It was a stark contrast from Ms. Cheney, who has relentlessly upbraided the former president for falsely claiming the election was stolen and on Wednesday beseeched Republican lawmakers in a scathing opinion piece to excise him from the party. Ms. Cheney voted against her party’s efforts to invalidate the election results on Jan. 6, while Ms. Stefanik — like most House Republicans — voted to reject Pennsylvania’s electoral votes for President Biden.
Some Republicans, including the hard-right lawmakers who led a charge to try to remove Ms. Cheney in February after she voted to impeach Mr. Trump, readily conceded that they were unwilling to tolerate dissent from their party leaders.
“All the polling indicates that President Trump is still the titleholder,” Representative Andy Biggs of Arizona, the chairman of the Freedom Caucus, said on Fox News. Ms. Cheney “can tell what her version of the truth is, but she can’t do it as the leader of the Republican Party in Congress.”
For many Republicans, however, the calculation to boot Ms. Cheney, a strict conservative, in favor of Ms. Stefanik, who has a far more moderate voting record but has wholeheartedly embraced Mr. Trump, is more complicated.
In interviews with lawmakers and party operatives, all of whom requested anonymity to discuss the internal turmoil, several expressed concern about the optics of purging the only female member of leadership and a daughter of a conservative dynasty for her resolve to call out Mr. Trump’s lies. They worried that the move to oust Ms. Cheney could spook donors who might chafe at sending money to Republicans so closely associated with the Jan. 6 riot, and ultimately voters who might be alienated by the party’s refusal to brook dissent.
But they were also wrestling with the political downsides of keeping Ms. Cheney in her post, worried that they would continue to be forced to answer for her unyielding broadsides against the myth of a stolen election that many of their voters believe. Several lawmakers privately lamented her stubbornness and said they wished Ms. Cheney would focus solely on attacking Democrats.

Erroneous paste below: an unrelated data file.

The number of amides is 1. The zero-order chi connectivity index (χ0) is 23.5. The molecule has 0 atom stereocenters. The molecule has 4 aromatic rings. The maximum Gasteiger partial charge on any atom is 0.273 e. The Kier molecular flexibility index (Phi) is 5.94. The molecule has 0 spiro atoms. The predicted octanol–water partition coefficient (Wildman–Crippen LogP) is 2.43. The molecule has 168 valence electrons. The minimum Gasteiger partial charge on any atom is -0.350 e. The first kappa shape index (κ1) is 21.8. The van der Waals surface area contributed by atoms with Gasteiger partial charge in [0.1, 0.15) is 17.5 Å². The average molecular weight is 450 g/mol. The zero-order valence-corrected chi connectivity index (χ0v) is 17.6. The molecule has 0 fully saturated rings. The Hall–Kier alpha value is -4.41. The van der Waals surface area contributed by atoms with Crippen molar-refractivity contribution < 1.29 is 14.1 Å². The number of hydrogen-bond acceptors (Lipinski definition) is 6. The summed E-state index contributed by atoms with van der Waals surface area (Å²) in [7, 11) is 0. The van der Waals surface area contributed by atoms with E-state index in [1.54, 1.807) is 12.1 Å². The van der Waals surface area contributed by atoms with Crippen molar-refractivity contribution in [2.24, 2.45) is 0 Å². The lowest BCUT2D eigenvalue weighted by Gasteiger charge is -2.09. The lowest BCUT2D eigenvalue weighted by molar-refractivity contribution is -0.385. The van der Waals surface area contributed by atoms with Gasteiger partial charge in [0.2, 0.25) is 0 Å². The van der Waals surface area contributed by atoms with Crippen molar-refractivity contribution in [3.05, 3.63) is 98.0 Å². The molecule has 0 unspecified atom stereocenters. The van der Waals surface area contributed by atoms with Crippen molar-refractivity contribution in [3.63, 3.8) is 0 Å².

That has been the approach taken by Senator Mitch McConnell, Republican of Kentucky and the minority leader, who was initially vocal in his criticism of Mr. Trump and support of Ms. Cheney, but more recently has refused to broach either subject.
On Thursday, for the second day in a row, he sidestepped questions about Mr. Trump and Ms. Cheney, saying he was solely focused on challenging Mr. Biden and Democrats, and “looking forward — not backward.”
“Members do not want to have to defend themselves against attacks from members of their own leadership team,” said John Feehery, a Republican strategist and former House leadership aide. “The primary job of the House Republican Conference chair is to set up and facilitate the weekly press conferences conducted by the House Republican leadership. If you go out of your way to embarrass your leaders at those press conferences, you are not doing your job and you won’t last in that position very long.”